Ensuring that your family is financially secure is a critical part of financial planning. If there are people in your life who are either fully or partly dependent on your paycheck (a spouse, children, or aging parent or grandparent), then you probably need life insurance.
Think about it. What would happen to your loved ones if you were unable to financially provide for them? Life insurance helps fill the important gap between the money they need to live in a financially secure way and the amount of money provided by your estate without the insurance. Life insurance creates an immediate estate.
These are the death benefits of life insurance, but do you also know that life insurance can offer you living benefits? In addition to the promise of immediate protection for you and your family, permanent insurance builds cash values that you can access throughout your lifetime. When your policy's cash values reach sufficient levels, you can access this money through loans and withdrawals of dividends. One of the greatest attributes of a permanent life insurance plan is its unique ability to provide available cash, as you need it, throughout your lifetime—often without incurring taxation.
Questions to Ask Before Purchasing Life Insurance
Here are three questions to ask yourself before purchasing life insurance.
- How much do I need?
- How long will I need it?
- What kind of life insurance do I need?
In order to determine how much insurance you’ll need, you need to calculate how much money it will take to protect and educate your family in your absence. Determining this amount depends on your unique situation and your family’s needs. An experienced insurance advisor can help you determine the amount that’s right for you. Since the proceeds from life insurance will generally pass income-tax free to your beneficiaries, you may decide to protect your family for a long period of time.
Term or Permanent (Cash Value) Insurance?
There are two major types of life insurance: term and permanent (cash value). Term life insurance protects you for a certain period of years. If you die during the term of the policy, the insurance company pays out a specific amount of money (the death benefit) to your beneficiaries. Term insurance only provides a death benefit. It does not provide the accumulation benefits associated with permanent, cash value policies. Term policies are intended for people who are either on a budget (it is less expensive initially than cash value policies) or who need to cover responsibilities having a finite time requirement, like a mortgage, business loan or college education.
Permanent insurance, on the other hand, doesn't have an expiration date. It covers you as long as you pay your premiums and frequently longer. It also combines the security of insurance protection with the ability to accumulate cash values. To help build up cash values, a mutual insurance company—which exists primarily to serve its policyowners—credits dividends and/or interest from its investments to the policyowners' policies. During your lifetime, you can borrow against this cash value, or withdraw funds to supplement retirement income, help pay off a mortgage or meet emergencies or other financial needs.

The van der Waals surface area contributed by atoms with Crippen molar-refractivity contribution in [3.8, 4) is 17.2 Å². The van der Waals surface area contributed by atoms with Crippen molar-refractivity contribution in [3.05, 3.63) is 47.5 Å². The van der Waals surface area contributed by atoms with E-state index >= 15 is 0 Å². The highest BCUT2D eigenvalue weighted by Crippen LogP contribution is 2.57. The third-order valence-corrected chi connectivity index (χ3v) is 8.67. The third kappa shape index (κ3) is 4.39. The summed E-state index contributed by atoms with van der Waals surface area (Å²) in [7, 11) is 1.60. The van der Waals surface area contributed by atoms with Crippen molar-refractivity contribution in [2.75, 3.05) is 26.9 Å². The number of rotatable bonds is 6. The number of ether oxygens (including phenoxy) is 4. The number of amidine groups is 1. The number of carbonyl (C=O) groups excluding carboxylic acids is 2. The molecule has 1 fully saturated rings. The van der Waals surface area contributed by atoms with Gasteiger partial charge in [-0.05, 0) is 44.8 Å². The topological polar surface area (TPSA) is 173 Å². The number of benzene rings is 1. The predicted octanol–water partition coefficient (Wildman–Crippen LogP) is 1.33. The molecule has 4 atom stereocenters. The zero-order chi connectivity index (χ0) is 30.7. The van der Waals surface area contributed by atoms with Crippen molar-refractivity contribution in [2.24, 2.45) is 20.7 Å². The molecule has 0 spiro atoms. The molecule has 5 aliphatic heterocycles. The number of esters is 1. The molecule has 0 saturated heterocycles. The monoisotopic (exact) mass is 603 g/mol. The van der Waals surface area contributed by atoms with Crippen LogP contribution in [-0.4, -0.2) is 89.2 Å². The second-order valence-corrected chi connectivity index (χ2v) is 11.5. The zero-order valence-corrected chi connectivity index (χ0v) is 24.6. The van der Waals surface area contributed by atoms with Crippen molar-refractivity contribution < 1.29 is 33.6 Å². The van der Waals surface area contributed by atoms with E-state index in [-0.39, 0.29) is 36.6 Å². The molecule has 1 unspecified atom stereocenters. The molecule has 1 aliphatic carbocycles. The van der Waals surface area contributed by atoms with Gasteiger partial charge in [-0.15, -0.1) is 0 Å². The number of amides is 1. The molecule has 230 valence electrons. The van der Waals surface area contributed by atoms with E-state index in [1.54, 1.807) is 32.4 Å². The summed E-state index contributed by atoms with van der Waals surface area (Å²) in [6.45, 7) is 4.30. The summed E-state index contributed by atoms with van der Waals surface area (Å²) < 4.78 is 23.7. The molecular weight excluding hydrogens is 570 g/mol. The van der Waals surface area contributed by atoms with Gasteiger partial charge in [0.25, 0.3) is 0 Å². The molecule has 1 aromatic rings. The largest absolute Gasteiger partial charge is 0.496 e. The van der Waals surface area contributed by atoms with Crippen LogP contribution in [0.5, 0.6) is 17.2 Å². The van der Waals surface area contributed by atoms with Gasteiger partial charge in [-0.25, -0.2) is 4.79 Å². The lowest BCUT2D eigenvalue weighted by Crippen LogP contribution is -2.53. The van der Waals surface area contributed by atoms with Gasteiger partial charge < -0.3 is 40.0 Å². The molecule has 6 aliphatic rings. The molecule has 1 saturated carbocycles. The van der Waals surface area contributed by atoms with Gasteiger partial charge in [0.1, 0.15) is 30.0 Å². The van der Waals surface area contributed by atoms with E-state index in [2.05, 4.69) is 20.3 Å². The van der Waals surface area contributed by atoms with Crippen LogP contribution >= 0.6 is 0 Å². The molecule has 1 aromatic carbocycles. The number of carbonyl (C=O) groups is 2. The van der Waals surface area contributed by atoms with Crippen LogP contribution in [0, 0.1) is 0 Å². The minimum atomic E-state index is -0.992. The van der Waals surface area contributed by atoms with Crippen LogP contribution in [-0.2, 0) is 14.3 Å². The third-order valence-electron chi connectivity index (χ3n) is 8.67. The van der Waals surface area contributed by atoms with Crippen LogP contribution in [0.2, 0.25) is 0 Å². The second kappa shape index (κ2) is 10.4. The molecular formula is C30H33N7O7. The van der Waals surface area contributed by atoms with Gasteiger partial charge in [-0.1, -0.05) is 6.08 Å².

Permanent fixed life insurance can be divided into two major types: whole life and universal life.
Whole Life Insurance
Whole life insurance, as its name implies, is designed to stay in force throughout your lifetime. When you purchase whole life, the insurance company promises that your premium will stay the same over the life of the policy and that the company will give you a fixed amount of life insurance. In addition to this permanent protection, whole life policies generate cash values that combine guaranteed and non-guaranteed elements. The non-guaranteed elements are any dividends that are earned.
Universal life insurance is similar to whole life insurance, but it offers the policyowner more flexibility in premium payments, death benefits and cash accumulation. With universal life, the money you pay in premiums, minus expenses, goes into an interest bearing account. You can decide (within limits) how much money you want to pay in premiums. The policyowner has greater flexibility with universal life because he or she can adjust the policy to fit changing needs throughout life.
Choosing an Insurance Company
When you purchase life insurance, you're establishing a lifelong partnership with your insurance company. Therefore, it’s important to check the financial strength of the company and buy only from a top-rated insurance company with an impeccable reputation. After all, you want the company to be around to protect your family when you aren't.
Mutual Trust was founded in 1904 and is known as "The Whole Life Company,"® because of its specialty in participating whole life insurance. Although life insurance companies are not required to pay dividends, Mutual Trust has paid them for more than 100 years.
For more information on how Mutual Trust Life Insurance Company can help you develop an effective plan for college funding, click here.
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How Long will the Proceeds Last
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